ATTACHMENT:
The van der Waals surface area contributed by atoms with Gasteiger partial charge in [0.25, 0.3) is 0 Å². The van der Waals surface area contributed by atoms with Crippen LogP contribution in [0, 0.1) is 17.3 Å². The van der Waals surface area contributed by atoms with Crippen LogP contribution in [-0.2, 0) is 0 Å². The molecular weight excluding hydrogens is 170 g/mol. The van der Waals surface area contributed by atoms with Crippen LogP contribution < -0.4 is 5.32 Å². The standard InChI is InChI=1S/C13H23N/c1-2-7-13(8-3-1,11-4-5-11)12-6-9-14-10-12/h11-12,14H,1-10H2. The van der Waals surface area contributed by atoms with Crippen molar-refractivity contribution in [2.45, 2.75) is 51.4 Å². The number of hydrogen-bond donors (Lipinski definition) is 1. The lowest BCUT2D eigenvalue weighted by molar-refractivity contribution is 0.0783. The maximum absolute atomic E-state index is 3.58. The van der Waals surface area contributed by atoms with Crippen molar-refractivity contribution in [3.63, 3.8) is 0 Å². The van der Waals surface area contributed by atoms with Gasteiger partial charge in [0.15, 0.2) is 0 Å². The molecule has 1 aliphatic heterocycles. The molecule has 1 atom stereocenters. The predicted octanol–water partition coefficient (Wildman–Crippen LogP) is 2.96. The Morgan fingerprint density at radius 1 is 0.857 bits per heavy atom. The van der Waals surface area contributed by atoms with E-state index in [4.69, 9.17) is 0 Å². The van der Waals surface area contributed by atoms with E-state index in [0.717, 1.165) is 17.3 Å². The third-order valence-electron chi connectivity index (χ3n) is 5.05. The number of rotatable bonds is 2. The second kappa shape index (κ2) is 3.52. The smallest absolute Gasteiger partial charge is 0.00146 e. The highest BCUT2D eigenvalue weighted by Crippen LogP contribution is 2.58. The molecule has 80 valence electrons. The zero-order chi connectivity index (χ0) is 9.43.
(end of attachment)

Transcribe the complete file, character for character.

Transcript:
The van der Waals surface area contributed by atoms with Gasteiger partial charge in [0.25, 0.3) is 0 Å². The van der Waals surface area contributed by atoms with Crippen LogP contribution in [0, 0.1) is 17.3 Å². The van der Waals surface area contributed by atoms with Crippen LogP contribution in [-0.2, 0) is 0 Å². The molecular weight excluding hydrogens is 170 g/mol. The van der Waals surface area contributed by atoms with Crippen LogP contribution < -0.4 is 5.32 Å². The standard InChI is InChI=1S/C13H23N/c1-2-7-13(8-3-1,11-4-5-11)12-6-9-14-10-12/h11-12,14H,1-10H2. The van der Waals surface area contributed by atoms with Crippen molar-refractivity contribution in [2.45, 2.75) is 51.4 Å². The number of hydrogen-bond donors (Lipinski definition) is 1. The lowest BCUT2D eigenvalue weighted by molar-refractivity contribution is 0.0783. The maximum absolute atomic E-state index is 3.58. The van der Waals surface area contributed by atoms with Crippen molar-refractivity contribution in [3.63, 3.8) is 0 Å². The van der Waals surface area contributed by atoms with Gasteiger partial charge in [0.15, 0.2) is 0 Å². The molecule has 1 aliphatic heterocycles. The molecule has 1 atom stereocenters. The predicted octanol–water partition coefficient (Wildman–Crippen LogP) is 2.96. The Morgan fingerprint density at radius 1 is 0.857 bits per heavy atom. The van der Waals surface area contributed by atoms with E-state index in [4.69, 9.17) is 0 Å². The van der Waals surface area contributed by atoms with E-state index in [0.717, 1.165) is 17.3 Å². The third-order valence-electron chi connectivity index (χ3n) is 5.05. The number of rotatable bonds is 2. The second kappa shape index (κ2) is 3.52. The smallest absolute Gasteiger partial charge is 0.00146 e. The highest BCUT2D eigenvalue weighted by Crippen LogP contribution is 2.58. The molecule has 80 valence electrons. The zero-order chi connectivity index (χ0) is 9.43.